Chapel Hill News

Carrboro High students put creative spin on local history

Students from Melissa Barry’s exceptional class at Carrboro High School – from left, Lucia Maria Romano, Max Van Name, Rashawn Baldwin, Samantha Mpozampirwe, Ernest Appiah and Aaron Persons – hold some of the art projects that will be on exhibit in May at the Horace Williams House in Chapel Hill.
Students from Melissa Barry’s exceptional class at Carrboro High School – from left, Lucia Maria Romano, Max Van Name, Rashawn Baldwin, Samantha Mpozampirwe, Ernest Appiah and Aaron Persons – hold some of the art projects that will be on exhibit in May at the Horace Williams House in Chapel Hill. Contributed

Students in Melissa Barry’s class at Carrboro High School spent the year getting to know their neighborhood.

They will share the people, places and history they found in Carrboro and Chapel Hill with a monthlong exhibit at the Horace Williams House in Chapel Hill. The “Sense of Place” exhibit kicks off with a opening reception Sunday, May 1.

The project started last summer with a visit to Preservation Chapel Hill to talk with then-program coordinator Cassandra Bennett, teacher Melissa Barry said. She also surveyed the students about their interests before and after the summer break.

Barry’s exceptional education class offers an individualized curriculum to six students with intellectual and developmental disabilities. Teacher’s aides Erica Simon-Nobles and Carol Lawler, and student assistant Dorie Speer, a Carrboro High sophomore, help her provide one-on-one attention.

The class covers a different topic every year; students can keep attending until they are 23 years old and earn a certificate of attendance. The goal is to find something relevant to them, Barry said; next year, they might study government, since many of the students are eligible to vote.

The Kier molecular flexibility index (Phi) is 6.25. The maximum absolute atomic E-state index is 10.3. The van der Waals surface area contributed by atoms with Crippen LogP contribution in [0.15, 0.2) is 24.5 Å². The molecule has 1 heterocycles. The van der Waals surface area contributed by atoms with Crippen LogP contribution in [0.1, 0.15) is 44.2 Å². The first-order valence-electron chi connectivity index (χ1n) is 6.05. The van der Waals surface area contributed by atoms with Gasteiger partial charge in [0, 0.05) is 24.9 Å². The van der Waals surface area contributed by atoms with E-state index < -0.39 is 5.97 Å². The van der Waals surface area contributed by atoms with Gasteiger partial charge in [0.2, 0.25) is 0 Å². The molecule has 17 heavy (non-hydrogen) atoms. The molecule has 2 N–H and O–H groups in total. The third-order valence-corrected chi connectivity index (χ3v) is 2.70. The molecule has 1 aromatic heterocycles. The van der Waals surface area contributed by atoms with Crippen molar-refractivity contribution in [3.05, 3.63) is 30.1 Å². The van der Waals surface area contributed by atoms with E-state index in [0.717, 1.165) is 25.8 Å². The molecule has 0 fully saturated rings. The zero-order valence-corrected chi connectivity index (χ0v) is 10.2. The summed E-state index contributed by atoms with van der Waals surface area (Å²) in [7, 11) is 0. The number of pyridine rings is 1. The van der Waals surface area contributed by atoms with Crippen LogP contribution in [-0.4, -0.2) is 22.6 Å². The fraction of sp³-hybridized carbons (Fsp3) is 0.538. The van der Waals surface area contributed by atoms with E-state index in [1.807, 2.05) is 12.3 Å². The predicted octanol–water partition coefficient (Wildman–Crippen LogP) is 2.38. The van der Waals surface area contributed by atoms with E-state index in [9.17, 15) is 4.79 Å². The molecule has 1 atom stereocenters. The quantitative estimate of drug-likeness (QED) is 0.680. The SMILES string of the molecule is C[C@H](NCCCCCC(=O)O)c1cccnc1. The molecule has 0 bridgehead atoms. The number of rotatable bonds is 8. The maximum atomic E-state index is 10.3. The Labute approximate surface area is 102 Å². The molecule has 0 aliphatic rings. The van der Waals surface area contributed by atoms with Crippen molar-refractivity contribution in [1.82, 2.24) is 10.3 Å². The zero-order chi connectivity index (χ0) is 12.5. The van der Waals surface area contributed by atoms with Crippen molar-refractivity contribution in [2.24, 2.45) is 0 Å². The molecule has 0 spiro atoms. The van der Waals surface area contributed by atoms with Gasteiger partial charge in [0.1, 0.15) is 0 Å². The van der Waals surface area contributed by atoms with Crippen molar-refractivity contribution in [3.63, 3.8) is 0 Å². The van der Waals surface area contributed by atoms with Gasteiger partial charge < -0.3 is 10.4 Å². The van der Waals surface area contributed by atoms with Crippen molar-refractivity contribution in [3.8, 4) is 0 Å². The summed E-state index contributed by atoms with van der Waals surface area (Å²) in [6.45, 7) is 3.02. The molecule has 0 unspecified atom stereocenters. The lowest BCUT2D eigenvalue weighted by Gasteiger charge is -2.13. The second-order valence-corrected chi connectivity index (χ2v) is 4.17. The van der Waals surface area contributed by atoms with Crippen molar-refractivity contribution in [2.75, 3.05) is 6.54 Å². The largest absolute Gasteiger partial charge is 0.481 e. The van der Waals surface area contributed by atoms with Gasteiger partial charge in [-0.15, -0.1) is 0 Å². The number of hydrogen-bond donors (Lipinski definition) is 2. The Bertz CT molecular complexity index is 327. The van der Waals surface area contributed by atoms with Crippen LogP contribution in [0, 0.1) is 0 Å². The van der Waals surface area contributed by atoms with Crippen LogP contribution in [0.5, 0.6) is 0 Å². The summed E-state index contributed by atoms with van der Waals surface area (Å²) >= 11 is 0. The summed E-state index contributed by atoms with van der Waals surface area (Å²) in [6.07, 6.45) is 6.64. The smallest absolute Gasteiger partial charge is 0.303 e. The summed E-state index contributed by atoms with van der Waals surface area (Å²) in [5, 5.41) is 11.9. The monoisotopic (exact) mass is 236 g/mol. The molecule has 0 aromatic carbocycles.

They learn by doing, baking snacks to sell from their cart to teachers each week; the prices always change – 28 cents this week – so they practice math and how to make change. They also learn to sew by hand and with a machine.

Peer connections are reinforced through collaborative projects, sports and other school activities, while off-campus field trips, such as packing grocery bags each month for Meals on Wheels, link them to the larger community.

This year’s project took them on research assignments to a dozen historic places, from Johnny’s and Carr Mill Mall in Carrboro to Sutton’s, Merritt’s Store and the Phillips Law Office in Chapel Hill.

Funding was provided through a Strowd Roses grant, which let them buy iPad minis for taking photos and videos. Teacher Kay Johnson’s chorus and orchestra students also performed and recorded three historic songs for the exhibit.

The result will be a collage of art, history and music: colorful fish dangling from borrowed fishing poles to represent Johnny’s past as a bait-and-tackle shop, painted trains mounted on tracks made from woven yarn for Carr Mill Mall; and photos of favorite places in a display reminiscent of Sutton’s famous photos.

Lucia Maria Romano, 19, created a tray of coffee cup designs for the exhibit, representing the Carolina Coffee Shop.

“I like to draw,” she said. “I really like doing different art. I draw people playing soccer, and I also draw hearts, as well, and flowers.”

Max Van Name, 19, is the class historian, whether it’s classic movies, music, athletes or TV shows. The Carolina Inn was his favorite stop, he said, because that’s where you go to the prom with girls. He’s also a huge fan of actor Andy Griffith, who was discovered there in 1953.

“I’ve seen all his shows. I love them,” Van Name said. “I don’t watch the color ones, because they’re cheap, not great.”

They also worked with students learning to use 3-D printers in drafting instructor Jeff Arthurs’ class. Those students are printing the historic buildings to scale for a “lifesize” model of Franklin Street. Barry’s students are crafting more buildings from other materials to fill in the gaps.

Another model – a Lego floorplan of the Ackland Art Museum – was based on a copy provided by the museum, Aaron Persons, 21, said.

Barry said it’s critical that her students gain a sense of community.

“In the field of special education, their worlds can tend to be very small, particularly as the kids get older,” she said. “One of the things I take very seriously is that I believe very strongly that every one of us has a really valuable things to give to others.”

Tammy Grubb: 919-829-8926, @TammyGrubb

If you go

An opening reception for the “Sense of Place” exhibit is scheduled for 2-4 p.m. Sunday, May 1, at the Horace Williams House, 610 E. Rosemary St. in Chapel Hill. The exhibit will be on display through May 27.

The Horace Williams House is open from 10 a.m. to 4 p.m. Tuesday through Friday.

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